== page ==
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More Biomes
Enchanted Learning
All About Rainforests!

Geography
Introduction to Rainforests Layers or Strata Where are Rainforests? Animals of the Rainforest Rainforest Glossary Printables, Worksheets, and Activities

All About Rainforests
What is a Rainforest?
Rainforests are very dense, warm, wet forests. They are havens for millions of plants and animals.

Rainforests are extremely important in the ecology of the Earth. The plants of the rainforest generate much of the Earth's oxygen. These plants are also very important to people in other ways; many are used in new drugs that fight disease and illness.

Strata of the Rainforest
Different animals and plants live in different parts of the rainforest. Scientists divide the rainforest into strata (zones) based on the living environment. Starting at the top, the strata are:


Animals of the Rainforests
An incredible number of animals live in rainforests. Millions of insects, reptiles, amphibians, birds, and mammals call them home. Insects are the most numerous animals in rainforests. Tropical rainforests have a greater diversity of plants and animals than temperate rainforests or any other biome.

In temperate rainforests, most of the animals are ground dwellers and there are fewer animals living in the forest canopy.

Where are Rainforests?
Tropical rainforests are found in a belt around the equator of the Earth. There are tropical rainforests across South America, Central America, Africa, Southeast Asia and Australia (and nearby islands). Click here for more information.

Temperate rainforests are found along the Pacific coast of the USA and Canada (from northern California to Alaska), in New Zealand, Tasmania, Chile, Ireland, Scotland and Norway. They are less abundant than tropical rainforests.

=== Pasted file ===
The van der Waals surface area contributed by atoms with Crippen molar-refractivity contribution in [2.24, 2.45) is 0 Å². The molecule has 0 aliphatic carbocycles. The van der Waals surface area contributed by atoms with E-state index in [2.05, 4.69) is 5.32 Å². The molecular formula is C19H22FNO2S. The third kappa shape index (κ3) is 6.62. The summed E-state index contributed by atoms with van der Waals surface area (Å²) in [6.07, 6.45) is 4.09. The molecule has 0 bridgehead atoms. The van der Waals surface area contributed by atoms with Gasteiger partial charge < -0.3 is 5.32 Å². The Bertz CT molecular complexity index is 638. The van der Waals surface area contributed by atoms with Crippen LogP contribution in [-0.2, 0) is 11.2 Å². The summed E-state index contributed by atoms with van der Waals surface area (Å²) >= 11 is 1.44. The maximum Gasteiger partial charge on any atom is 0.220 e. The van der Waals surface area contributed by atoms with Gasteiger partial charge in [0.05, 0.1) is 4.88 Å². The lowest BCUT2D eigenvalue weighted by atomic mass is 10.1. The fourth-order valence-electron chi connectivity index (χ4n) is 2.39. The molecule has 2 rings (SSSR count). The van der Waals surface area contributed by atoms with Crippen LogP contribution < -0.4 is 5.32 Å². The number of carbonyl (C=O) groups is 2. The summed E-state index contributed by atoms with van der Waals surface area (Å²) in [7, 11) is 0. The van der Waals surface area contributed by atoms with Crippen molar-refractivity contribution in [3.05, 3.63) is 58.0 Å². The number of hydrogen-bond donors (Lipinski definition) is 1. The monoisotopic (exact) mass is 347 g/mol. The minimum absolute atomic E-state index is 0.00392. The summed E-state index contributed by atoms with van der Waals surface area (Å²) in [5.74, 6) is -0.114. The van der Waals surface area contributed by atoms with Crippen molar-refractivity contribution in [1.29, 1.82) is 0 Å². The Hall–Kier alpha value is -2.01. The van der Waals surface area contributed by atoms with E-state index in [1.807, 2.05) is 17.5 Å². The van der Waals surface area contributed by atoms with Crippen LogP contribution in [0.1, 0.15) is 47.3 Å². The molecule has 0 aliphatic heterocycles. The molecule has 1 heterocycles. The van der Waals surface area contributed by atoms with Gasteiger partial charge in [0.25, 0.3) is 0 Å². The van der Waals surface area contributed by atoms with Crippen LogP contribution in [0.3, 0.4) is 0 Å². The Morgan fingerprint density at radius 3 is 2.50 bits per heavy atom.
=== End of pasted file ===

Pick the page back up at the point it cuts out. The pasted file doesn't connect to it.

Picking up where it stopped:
Rainfall
It is almost always raining in a rainforest. Rainforests get over 80 inches (2 m) of rain each year. This is about 1 1/2 inches (3.8 cm) of rain each week.

The rain is more evenly distributed throughout the year in a tropical rainforest (even though there is a little seasonality). In a temperate rainforest, there are wet and dry seasons. During the "dry" season, coastal fog supplies abundant moisture to the forest.

Temperature
The temperature in a rainforest never freezes and never gets very hot. The range of temperature in a tropical rainforest is usually between 75° F and 80° F (24-27° C). Temperate rainforests rarely freeze or get over 80° F (27° C).

The Soil in a Rainforest
The soil of a tropical rainforest is only about 3-4 inches (7.8-10 cm) thick and is ancient. Thick clay lies underneath the soil. Once damaged, the soil of a tropical rainforest takes many years to recover.

Temperate rainforests have soil that is richer in nutrients, relatively young and less prone to damage.

The Importance of Rainforests
RAINFOREST VINE STRING


Make a liana vine for a room decoration.
Tropical rainforests cover about 7% of the Earth's surface and are VERY important to the Earth's ecosystem. The rainforests recycle and clean water. Tropical rainforest trees and plants also remove carbon dioxide from the atmosphere and store it in their roots, stems, leaves, and branches. Rainforests affect the greenhouse effect, which traps heat inside the Earth's atmosphere.

Some of the foods that were originally from rainforests around the world include cashew nuts, Brazil nuts, Macadamia nuts, bananas, plantains, pineapple, cucumber, cocoa (chocolate), coffee, tea, avocados, papaya, guava, mango, cassava (a starchy root), tapioca, yams, sweet potato, okra, cinnamon, vanilla, nutmeg, mace, ginger, cayenne pepper, cloves, oranges, grapefruit, lemons, limes, passion fruit, peanuts, rice, sugar cane, and coconuts (mostly from coastal areas).

People Living in Tropical Rainforests
There are many indigenous groups of people who have live in the tropical rainforests. Many of these groups, like the Yanomamo tribe of the Amazon rainforests of Brazil and southern Venezuela, have lived in scattered villages in the rainforests for hundreds or thousands of years. These tribes get their food, clothing, and housing mainly from materials they obtain in the forests.

Forest people are mostly hunter-gatherers; they get their food by hunting for meat (and fishing for fish) and gathering edible plants, like starchy roots and fruit. Many also have small gardens in cleared areas of the forest. Since the soil in the rainforest is so poor, the garden areas must be moved after just a few years, and another part of the forest is cleared.

Most indigenous populations are declining. There are many reasons for this. Their primary problems are disease (like smallpox and measles, which were inadvertently introduced by Europeans) and governmental land seizure.




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